He left the idea unfinished, and shuddered. Jenn looked at him with compassion, wondering what would be the best way to help him before he became a real danger for any unsuspecting suspect who happened to get on his bad side before Don had something to eat.

"Come" she said finally, taking him by the hand and dragging him behind her, as several dozen eyes followed them, their owners holding their breaths, hoping against hope that the whole "Flack-is-pissed-cause-he-can't-eat" ordeal be done and over with so they could carry on living without fear. Jenn pulled Don to the third floor, where a vast array of vending machines lined the wall separating the stairs from the elevators.

"Here", she said, firmly. "I don't see any rats in here, do you?" Don shook his head. "And all that food is wrapped, isn't it?" He nodded again. "So there is no way a rat, big or small, got anywhere near it, is there?" He opened his mouth to protest, his mind going back to the time BEFORE it was packaged, but Jenn held out her hand to stop his protest. "We'll start with something simple. And since you haven't had anything to eat in over 8 hours, the fist thing we need to do is get your sugar levels up."

Without another word, Jenn slid a couple of coins in the slot, punched a couple of numbers and produced a small package of chocolate covered raisins. Ripping the package open, she placed several pieces on Don's hand.

Don took one look at them and his stomach hurled once more. "Rat turd" he mumbled nauseated before dashing for the nearest bathroom. Jenn watched him go, sighed, and proceeded to pick up the chocolate bits from the floor. Dropping them into the waste basket, she headed for the men's room. Knocking softly on the door, she pushed it open.

"Don?" she called tentatively.

Jenn carefully peeked inside just in time to see Don splashing water on his face. She had no way of knowing if he had thrown up or not, but judging by the look on his face, it made no difference whether he had or not… the expression "death warmed over" suddenly popped into her mind and she had to agree that her friend did in fact look like that.

Don approached the female detective with certain trepidation. He was starting to really worry about the situation. What if his mind refused to let him eat ever again? What was he going to do? He wasn't rail skinny, but he didn't have much extra weight to be loosing in an impromptu hunger strike. He figured he had ten, fifteen pounds tops, he could stand to loose before people noticed something was wrong. Twenty pounds, and his health would start to be compromised. He wondered if these were the kind of thoughts bulimics and anorexics had running through their minds… it wasn't as if he'd made a rational decision to stop eating, dammit! His stomach just seemed to have a mind of its own…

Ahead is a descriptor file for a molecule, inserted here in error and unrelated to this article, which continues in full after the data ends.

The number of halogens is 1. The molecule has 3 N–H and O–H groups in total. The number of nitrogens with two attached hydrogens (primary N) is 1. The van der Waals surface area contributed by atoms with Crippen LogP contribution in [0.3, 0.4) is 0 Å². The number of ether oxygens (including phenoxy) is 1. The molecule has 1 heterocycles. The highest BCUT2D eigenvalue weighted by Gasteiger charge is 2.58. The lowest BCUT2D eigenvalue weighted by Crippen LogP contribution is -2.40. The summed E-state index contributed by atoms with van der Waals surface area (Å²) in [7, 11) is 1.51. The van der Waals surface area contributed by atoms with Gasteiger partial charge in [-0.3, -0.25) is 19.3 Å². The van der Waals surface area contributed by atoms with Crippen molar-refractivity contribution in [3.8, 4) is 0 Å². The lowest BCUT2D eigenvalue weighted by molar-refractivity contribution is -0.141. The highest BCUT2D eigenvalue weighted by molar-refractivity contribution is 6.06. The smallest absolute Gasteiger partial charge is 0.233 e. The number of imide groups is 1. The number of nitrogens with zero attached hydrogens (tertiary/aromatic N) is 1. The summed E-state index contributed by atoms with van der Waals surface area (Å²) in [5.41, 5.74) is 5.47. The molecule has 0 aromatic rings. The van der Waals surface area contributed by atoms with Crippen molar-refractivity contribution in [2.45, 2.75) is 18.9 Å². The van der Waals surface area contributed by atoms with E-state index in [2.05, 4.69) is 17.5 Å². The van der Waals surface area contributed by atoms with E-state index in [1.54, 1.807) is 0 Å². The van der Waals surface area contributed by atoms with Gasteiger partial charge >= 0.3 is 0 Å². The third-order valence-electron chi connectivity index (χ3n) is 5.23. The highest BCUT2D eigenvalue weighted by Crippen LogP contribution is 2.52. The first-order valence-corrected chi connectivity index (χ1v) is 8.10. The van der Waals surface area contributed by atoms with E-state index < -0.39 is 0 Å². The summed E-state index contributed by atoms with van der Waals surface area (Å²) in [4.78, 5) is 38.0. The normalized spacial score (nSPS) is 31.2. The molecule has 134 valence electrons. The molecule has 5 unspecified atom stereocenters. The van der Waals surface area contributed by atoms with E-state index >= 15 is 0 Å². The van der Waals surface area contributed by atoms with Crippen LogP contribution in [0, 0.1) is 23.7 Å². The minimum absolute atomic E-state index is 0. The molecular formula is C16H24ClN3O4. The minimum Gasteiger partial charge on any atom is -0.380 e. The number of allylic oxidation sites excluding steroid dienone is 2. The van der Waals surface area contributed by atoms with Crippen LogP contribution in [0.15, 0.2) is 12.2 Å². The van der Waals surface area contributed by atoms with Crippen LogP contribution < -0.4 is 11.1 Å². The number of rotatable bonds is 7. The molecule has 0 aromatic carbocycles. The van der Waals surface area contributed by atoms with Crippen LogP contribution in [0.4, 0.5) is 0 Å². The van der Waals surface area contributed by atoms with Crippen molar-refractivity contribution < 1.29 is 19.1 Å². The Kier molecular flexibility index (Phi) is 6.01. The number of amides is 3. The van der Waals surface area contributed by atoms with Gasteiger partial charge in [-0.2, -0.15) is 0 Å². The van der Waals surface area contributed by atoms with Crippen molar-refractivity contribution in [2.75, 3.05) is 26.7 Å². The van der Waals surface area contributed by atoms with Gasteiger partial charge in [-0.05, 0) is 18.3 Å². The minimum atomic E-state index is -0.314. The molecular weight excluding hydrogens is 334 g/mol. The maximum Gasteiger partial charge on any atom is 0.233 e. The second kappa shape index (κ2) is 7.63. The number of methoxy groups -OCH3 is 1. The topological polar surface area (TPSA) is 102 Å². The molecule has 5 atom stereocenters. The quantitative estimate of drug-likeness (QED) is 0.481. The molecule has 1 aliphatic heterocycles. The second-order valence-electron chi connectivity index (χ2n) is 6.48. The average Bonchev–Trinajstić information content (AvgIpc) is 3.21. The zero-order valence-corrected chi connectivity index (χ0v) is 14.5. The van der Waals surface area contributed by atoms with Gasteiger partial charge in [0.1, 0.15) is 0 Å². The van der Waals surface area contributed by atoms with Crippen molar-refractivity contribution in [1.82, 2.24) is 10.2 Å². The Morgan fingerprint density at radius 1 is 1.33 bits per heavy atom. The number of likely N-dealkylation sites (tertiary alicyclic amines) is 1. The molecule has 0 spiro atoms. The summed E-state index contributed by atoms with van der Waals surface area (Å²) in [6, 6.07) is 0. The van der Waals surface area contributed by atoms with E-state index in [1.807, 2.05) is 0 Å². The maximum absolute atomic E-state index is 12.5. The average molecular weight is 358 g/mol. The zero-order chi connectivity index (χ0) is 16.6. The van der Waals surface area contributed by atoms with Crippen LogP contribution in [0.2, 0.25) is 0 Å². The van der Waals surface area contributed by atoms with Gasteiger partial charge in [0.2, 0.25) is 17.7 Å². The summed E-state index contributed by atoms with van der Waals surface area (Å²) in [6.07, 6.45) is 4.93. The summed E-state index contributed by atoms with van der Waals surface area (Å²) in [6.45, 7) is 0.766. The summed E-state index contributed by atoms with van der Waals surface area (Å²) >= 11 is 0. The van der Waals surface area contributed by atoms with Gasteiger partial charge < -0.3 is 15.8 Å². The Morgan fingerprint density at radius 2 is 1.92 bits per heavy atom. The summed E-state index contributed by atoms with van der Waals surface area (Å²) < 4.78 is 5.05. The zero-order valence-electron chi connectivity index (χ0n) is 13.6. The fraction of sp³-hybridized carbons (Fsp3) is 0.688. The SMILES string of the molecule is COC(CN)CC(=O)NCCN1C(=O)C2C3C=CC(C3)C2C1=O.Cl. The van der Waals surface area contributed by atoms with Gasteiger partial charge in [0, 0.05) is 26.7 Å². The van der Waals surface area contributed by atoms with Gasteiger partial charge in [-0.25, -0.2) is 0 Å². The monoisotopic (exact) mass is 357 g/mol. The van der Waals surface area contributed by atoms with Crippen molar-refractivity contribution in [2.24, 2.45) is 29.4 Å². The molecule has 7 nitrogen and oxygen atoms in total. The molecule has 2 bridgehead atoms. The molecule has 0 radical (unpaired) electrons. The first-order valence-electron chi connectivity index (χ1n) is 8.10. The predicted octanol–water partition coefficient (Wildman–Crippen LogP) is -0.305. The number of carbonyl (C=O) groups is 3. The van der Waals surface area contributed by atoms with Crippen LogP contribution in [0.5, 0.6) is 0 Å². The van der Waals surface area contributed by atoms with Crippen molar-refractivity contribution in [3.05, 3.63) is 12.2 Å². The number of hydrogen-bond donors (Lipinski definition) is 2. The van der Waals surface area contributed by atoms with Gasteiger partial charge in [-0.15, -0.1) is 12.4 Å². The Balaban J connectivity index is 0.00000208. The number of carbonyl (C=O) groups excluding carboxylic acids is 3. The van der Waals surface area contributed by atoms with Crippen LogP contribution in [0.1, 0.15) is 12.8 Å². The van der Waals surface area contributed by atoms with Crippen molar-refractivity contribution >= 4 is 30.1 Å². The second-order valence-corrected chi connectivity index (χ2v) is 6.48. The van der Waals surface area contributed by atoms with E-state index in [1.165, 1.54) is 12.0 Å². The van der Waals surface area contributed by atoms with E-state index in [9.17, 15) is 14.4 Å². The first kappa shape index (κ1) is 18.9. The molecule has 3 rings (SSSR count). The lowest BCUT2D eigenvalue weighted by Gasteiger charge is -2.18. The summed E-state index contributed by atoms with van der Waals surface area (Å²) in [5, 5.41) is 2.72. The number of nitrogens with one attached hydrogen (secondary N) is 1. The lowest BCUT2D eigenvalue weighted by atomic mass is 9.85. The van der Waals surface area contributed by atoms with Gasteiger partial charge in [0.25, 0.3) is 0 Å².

"Come one", Jenn told him, as she gently led him out of the room. "Let's tell the brass you're heading home. I'll drive you there."

Don nodded, gratefully. Home seemed like a very good idea. He certainly was in no position to be dealing with work right now. He'd shower and get a good night's sleep and by morning he'll be a good as new. He decided that first thing tomorrow he was going to buy the biggest box of sugar donuts and bring it into the bullpen as an apology to all those he had chewed their heads off during this God-awful day. He quietly waited for Jenn by the door as she explained to their supervisor, and he followed her to her car without saying much. The ride home was equally silent, each lost in their own thoughts.

Once they got to his place, he turned to say thanks, but one look from Angell made him think better about it. She rode the elevator all the way into his place, and sat patiently in the living room, leafing through a magazine and surfing the channels while he took a quick shower. He came out looking slightly better and Jenn allowed her hopes to rise, at least momentarily.

"Do you have anything to eat in your fridge? From scratch, I mean." She asked when she saw him come back into the living room.

"My sister came by yesterday and dropped off some crock-pot stew" he replied. He seemed to ponder his next question carefully. "Would you like to stay for dinner? It's the least I can do after all you've done for me…"

"Don't mention it, Don. You'd do the same for me if the situation were reversed… although I'm sure you'd be rubbing plenty more salt on my wound…" Angell smiled as she said this, and was relieved to see a hint of a smile on his face. "I appreciate the invite, darling, but believe it or not I have a date tonight…"

"A date?" Don's eyebrow reached mid-forehead. "Really?"

"Yes, a date. You know what they are, don't you?"

"Funny, Angell. Who's the brave guy?" he asked.

"If I didn't know you better, I'd be offended... what do you mean "brave"? Am I that daunting?" she asked, good-naturedly.

"Does he know about your brothers?"


"I rest my case."

Angell threw a pillow towards him in a playful manner and went into the kitchen. She saw Flack pale a bit as he approached the fridge, and for a second she wondered if Ray would mind much if she gave him a rain check and stayed with Don instead, making sure he ate something.

"Don't" he said, as if sensing her thoughts. "Go to your date. I'll be fine. See?" and as if to prove a point, he opened the fridge and took out a crystal container filled with the homemade meal. His smile faltered, and he quickly tried to cover it up, but not before she'd seen the look of disgust that crossed his face at the sight of the food.

Jenn looked at him and considered what to say. In the end, she chose no to say anything, hoping that he'd end up reheating a tiny portion. She was sure that once he started eating he wouldn't stop until he had stuffed himself silly, and there was enough food in the container to keep him satisfied for the night. Putting on a too bright smile, more for his peace of mind than hers, she approached him and kissed him goodnight, and cheerfully let herself out of his place. Once the door had closed behind her, the smile vanished and she held her breath. The crashing sound from the kitchen came before she'd reached twenty-three. Sighing, she headed for the elevator and took out her cell phone. Things needed higher-up intervention, and they needed it fast.

"We have a problem" she said to the person who answered her call.

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A/N: This was intended as a one-shot, but….oh well, you know how it is.